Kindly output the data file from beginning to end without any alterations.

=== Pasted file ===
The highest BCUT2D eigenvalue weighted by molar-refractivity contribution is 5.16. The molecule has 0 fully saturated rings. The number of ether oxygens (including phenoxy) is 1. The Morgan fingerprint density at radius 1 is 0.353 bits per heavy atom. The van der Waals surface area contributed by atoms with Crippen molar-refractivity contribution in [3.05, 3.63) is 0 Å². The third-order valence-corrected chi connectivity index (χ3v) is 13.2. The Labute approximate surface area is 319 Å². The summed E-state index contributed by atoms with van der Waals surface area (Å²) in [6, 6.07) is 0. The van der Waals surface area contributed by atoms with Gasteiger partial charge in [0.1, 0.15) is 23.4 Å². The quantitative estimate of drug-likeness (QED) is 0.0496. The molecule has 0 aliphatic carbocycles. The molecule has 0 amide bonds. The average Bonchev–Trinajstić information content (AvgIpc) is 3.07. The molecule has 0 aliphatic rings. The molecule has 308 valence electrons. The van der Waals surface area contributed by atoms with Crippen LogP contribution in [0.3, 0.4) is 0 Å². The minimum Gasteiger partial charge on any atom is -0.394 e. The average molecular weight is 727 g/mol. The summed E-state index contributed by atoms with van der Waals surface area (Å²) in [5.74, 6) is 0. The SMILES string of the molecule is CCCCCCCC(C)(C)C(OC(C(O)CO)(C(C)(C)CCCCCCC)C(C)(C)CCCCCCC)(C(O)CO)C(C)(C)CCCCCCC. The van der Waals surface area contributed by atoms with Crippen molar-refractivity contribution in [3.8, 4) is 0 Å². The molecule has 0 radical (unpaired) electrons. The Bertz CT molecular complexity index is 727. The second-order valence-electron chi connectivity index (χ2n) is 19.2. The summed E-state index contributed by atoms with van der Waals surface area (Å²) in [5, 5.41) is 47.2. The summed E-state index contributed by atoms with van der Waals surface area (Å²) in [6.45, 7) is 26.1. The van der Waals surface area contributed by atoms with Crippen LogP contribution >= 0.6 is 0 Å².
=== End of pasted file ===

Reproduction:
The highest BCUT2D eigenvalue weighted by molar-refractivity contribution is 5.16. The molecule has 0 fully saturated rings. The number of ether oxygens (including phenoxy) is 1. The Morgan fingerprint density at radius 1 is 0.353 bits per heavy atom. The van der Waals surface area contributed by atoms with Crippen molar-refractivity contribution in [3.05, 3.63) is 0 Å². The third-order valence-corrected chi connectivity index (χ3v) is 13.2. The Labute approximate surface area is 319 Å². The summed E-state index contributed by atoms with van der Waals surface area (Å²) in [6, 6.07) is 0. The van der Waals surface area contributed by atoms with Gasteiger partial charge in [0.1, 0.15) is 23.4 Å². The quantitative estimate of drug-likeness (QED) is 0.0496. The molecule has 0 aliphatic carbocycles. The molecule has 0 amide bonds. The average Bonchev–Trinajstić information content (AvgIpc) is 3.07. The molecule has 0 aliphatic rings. The molecule has 308 valence electrons. The van der Waals surface area contributed by atoms with Crippen LogP contribution in [0.3, 0.4) is 0 Å². The minimum Gasteiger partial charge on any atom is -0.394 e. The average molecular weight is 727 g/mol. The summed E-state index contributed by atoms with van der Waals surface area (Å²) in [5.74, 6) is 0. The SMILES string of the molecule is CCCCCCCC(C)(C)C(OC(C(O)CO)(C(C)(C)CCCCCCC)C(C)(C)CCCCCCC)(C(O)CO)C(C)(C)CCCCCCC. The van der Waals surface area contributed by atoms with Crippen molar-refractivity contribution in [3.8, 4) is 0 Å². The molecule has 0 radical (unpaired) electrons. The Bertz CT molecular complexity index is 727. The second-order valence-electron chi connectivity index (χ2n) is 19.2. The summed E-state index contributed by atoms with van der Waals surface area (Å²) in [5, 5.41) is 47.2. The summed E-state index contributed by atoms with van der Waals surface area (Å²) in [6.45, 7) is 26.1. The van der Waals surface area contributed by atoms with Crippen LogP contribution >= 0.6 is 0 Å².